The US Cogressional Budget Office has published a brief on how carbon offsets might work under the Waxman-Markey bill’s regime. Like the European Union scheme, Waxman-Markey proposes to allocate a set amount of allowances to polluters covered by the bill, but those who exceed over their limit could, in addition to buying allowances from other organisations, also pay for offsets – emissions reduction projects either in the US or overseas.
This would be somewhat cheaper than paying for extra allowances, and would in turn reduce pressure on the price of allowances themselves. Read more
London-listed small oil company Heritage and Turkey’s Genel, in attempting to consummate their merger, had to deal with the pesky problem of a $1.1bn of liabilities owed by Genel to the Kurdistan Regional Government.
Under the arrangement with the KRG, Genel’s parent company Cukurova was to pay $605m of the liability, while the remaining $495m became a long-term liability of the new merged company. Instead, Heritage and Genel are proposing to pay it off all at once by issuing equity to the regional authority.
This was hinted at by Heritage’s chief financial officer Paul Atherton last month when he mentioned an ‘equity consideration’ could be part of the settlement. Today Heritage announced that the entire liability would be paid for in equity, with KRG to be issued 96m shares in the new company. Read more
Commodity markets paused for breath on Tuesday after sprinting to their highest levels of the year in the previous session following a sharp weakening of the US dollar and positive manufacturing data which bolstered hopes for an early global economic recovery.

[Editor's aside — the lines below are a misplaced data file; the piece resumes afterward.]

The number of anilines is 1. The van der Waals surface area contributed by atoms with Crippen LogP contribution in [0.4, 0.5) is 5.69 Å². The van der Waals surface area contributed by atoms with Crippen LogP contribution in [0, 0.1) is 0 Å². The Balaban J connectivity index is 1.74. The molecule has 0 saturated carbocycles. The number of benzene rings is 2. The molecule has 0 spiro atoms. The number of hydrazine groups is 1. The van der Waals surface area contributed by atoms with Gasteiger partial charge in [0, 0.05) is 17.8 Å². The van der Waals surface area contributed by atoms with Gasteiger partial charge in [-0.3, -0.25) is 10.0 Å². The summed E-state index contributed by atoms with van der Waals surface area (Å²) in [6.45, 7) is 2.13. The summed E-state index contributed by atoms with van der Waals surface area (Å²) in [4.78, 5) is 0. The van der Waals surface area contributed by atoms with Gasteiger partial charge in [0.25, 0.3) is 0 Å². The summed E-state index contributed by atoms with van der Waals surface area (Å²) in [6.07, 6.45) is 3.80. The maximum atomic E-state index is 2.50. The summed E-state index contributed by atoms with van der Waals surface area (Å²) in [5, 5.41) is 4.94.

In energy markets, Nymex September West Texas Intermediate oil held above the $70 a barrel level, trading $1 lower at $70.58 after reaching $71.95 in the previous session. Read more
Oil prices quickly fell back to earth after Brent crude yesterday reached a year-high of $73.50 — an unsurprising rise given the positive manufacturing data from China and the US, a weaker US dollar and a surge in global equities.
So oil surged on a number of macro-economic factors, despite the oil majors being almost universally pessimistic in their demand outlook in last week’s second-quarter results. Read more
It was an extraordinary thing for the British Wind Energy Association to say.
In a briefing note sent to journalists late on Friday, the BWEA admitted that there was no business case for building a new manufacturing plant for onshore wind turbines in the UK. Nor was there a business case for Vestas to keep its wind turbine manufacturing plant open.
This is a blow to the UK government’s low-carbon industrial strategy, which relies on attracting wind manufacturing jobs to the UK, as well as jobs in wind farm installation and maintenance.
Onshore wind is a limited market in the UK because of the huge difficulty of gaining planning permission for wind farms.
The BWEA argues that in order for a turbine maker to set up a factory in the UK, or for Vestas to convert its factory from making blades for the US to making blades for the UK, the company would need to be confident of having about 1GW of new orders per year. There is no chance of that happening, given that the cost of doing so would make the company’s products uncompetitive compared with rival products from Denmark, Germany and Spain, where most of the turbines installed in the UK come from. Read more
Energy agency warns on oil price increases
Economic recovery at risk, says IEA (FT)
Banks and oil groups lead rally
Markets reach highest level this year (FT)
Joint venture revives Italy’s nuclear hopes
Tie-up between EDF and Enel hints at comeback for industry (FT)
China refiners boost diesel output on fishing season
Auto sales should also support gasoline consumption (Bloomberg)
Chesapeake 2nd-quarter profit, more asset deals seen
Sees $2.35bn to $3.05bn in 2009 asset deals (Reuters) Read more